HP focuses on materials innovation and design for recyclability

Early in February, Hewlett-Packard Company’s Imaging and Printing Supplies business made an announcement that would be the envy of any organization committed to both sustainable practices and a healthy bottom line.

Pw 8640 Hp Pkg Redesign

The redesign of its North American print cartridge packaging, HP said, will reduce greenhouse gas emissions by an estimated 37 million pounds in 2007—the equivalent of taking 3,600 cars off the road for a year. The company said its redesigned ink and toner supplies packaging will:
• Eliminate the use of nearly 15 million pounds of materials, including 3 million pounds of corrugated board in 2007
• Eliminate the use of more than 6.8 million pounds of PVC through material reduction and substitution of recycled content, both paperboard and plastic
• Reduce overall package weight for inkjet cartridge multi-packs by 80 percent and quadruple the number of packages that can be carried per truckload
• In club stores, tri-packs will be stacked three high versus two high for the current generation, and the number of packages per foot of retail shelf space will increase as well
• Reduce LaserJet toner packaging 45 percent by weight and improve by 30 percent the number of toner packages per pallet
• Corresponding savings in shelf space will be 30 percent
The redesigned packaging is not only about being green, but at the same time, and justifiably so, about benefits to the bottom line. Just think of all that material HP doesn’t have to buy, process, and transport, not to mention increasing the number of products per foot of retail and club store shelf space.
Scott Canonico, manager, Environmental Policy and Strategy for HP’s printing and supplies business, put these developments into context. “There are three areas of priority focus across HP in terms of sustainable practices—energy efficiency, materials innovation, and design for recyclability.”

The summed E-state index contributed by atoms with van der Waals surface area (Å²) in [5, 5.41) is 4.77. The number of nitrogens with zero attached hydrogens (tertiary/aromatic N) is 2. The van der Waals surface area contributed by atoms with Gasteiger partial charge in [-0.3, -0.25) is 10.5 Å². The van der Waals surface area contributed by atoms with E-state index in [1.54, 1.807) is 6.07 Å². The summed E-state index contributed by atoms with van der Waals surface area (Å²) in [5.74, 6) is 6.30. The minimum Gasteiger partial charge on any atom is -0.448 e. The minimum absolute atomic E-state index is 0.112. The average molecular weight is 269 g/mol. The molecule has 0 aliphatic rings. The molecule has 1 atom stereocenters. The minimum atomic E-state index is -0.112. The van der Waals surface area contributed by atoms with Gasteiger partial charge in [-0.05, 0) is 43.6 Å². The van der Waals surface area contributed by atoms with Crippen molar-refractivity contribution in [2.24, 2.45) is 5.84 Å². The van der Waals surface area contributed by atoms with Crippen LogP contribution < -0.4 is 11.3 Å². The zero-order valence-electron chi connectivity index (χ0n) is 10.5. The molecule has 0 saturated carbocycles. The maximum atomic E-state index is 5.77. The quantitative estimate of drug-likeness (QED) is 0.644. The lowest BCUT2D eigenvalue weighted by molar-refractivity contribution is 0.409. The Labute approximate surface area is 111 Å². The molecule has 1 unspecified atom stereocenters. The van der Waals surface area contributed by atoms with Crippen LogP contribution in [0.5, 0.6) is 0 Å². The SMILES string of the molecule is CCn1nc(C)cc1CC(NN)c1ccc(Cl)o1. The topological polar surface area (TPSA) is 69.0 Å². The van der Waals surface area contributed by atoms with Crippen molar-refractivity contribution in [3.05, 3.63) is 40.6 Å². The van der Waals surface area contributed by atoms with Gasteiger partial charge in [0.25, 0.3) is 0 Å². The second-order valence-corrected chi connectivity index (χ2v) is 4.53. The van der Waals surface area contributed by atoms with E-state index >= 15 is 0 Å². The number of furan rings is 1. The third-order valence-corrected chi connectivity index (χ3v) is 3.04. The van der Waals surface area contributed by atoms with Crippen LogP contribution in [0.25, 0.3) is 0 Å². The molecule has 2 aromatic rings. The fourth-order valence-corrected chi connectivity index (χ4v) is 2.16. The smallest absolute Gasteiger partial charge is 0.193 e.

In terms of materials innovation and recyclability, Canonico said the company is moving away from a number of packaging materials, including PVC, and discovering greater uses for recycled content. He says, “We are looking to find ways to do more, or the same, with less. When we reduce the size and weight of packaging, we take positive steps forward.”
For the past several years, inkjet packaging engineers have used an HP-developed assessment tool to score packaging design decisions. The tool’s metrics include materials, transportation, and recyclability. By tracking and comparing scores generated by the system, engineers spur incremental packaging improvements.
Jill Wollam, who holds a packaging degree from Michigan State University and a packaging professional certification from the IOPP, is a packaging engineer and new product planner for HP’s LaserJet supplies business. She advises packaging organizations to begin the sustainable process by benchmarking where the organization is today in terms of materials, package size, and recyclability.
Wollam suggests packaging teams first of all work to improve benchmark scores on new packages:
• Increasing the content of recycled materials
• Designing smaller and lighter packaging that adequately protects the product, while decreasing transportation impacts and improving customer usability
• Creating greater end-of-life recyclability
She says, “Once the design team has moved up this learning curve, it is much easier to strategically and cost effectively apply new materials, new cushions, and new ways of folding to existing packages.”
Wollam adds that while size reduction is a straightforward concept, its implementation can be complex. “You have to achieve balance in size reduction, ensuring that smaller packaging meets product protection, transportation, retail handling, marketing, customer usability, and customer disposal or return standards,” she says. “You can’t solve one problem—size—and then create other problems.” Wollam said that one of the keys to size reduction is working with suppliers to identify new alternatives in cushioning.
In a future article in Sustainable Outlook, HP will describe its Design for Environment management process.

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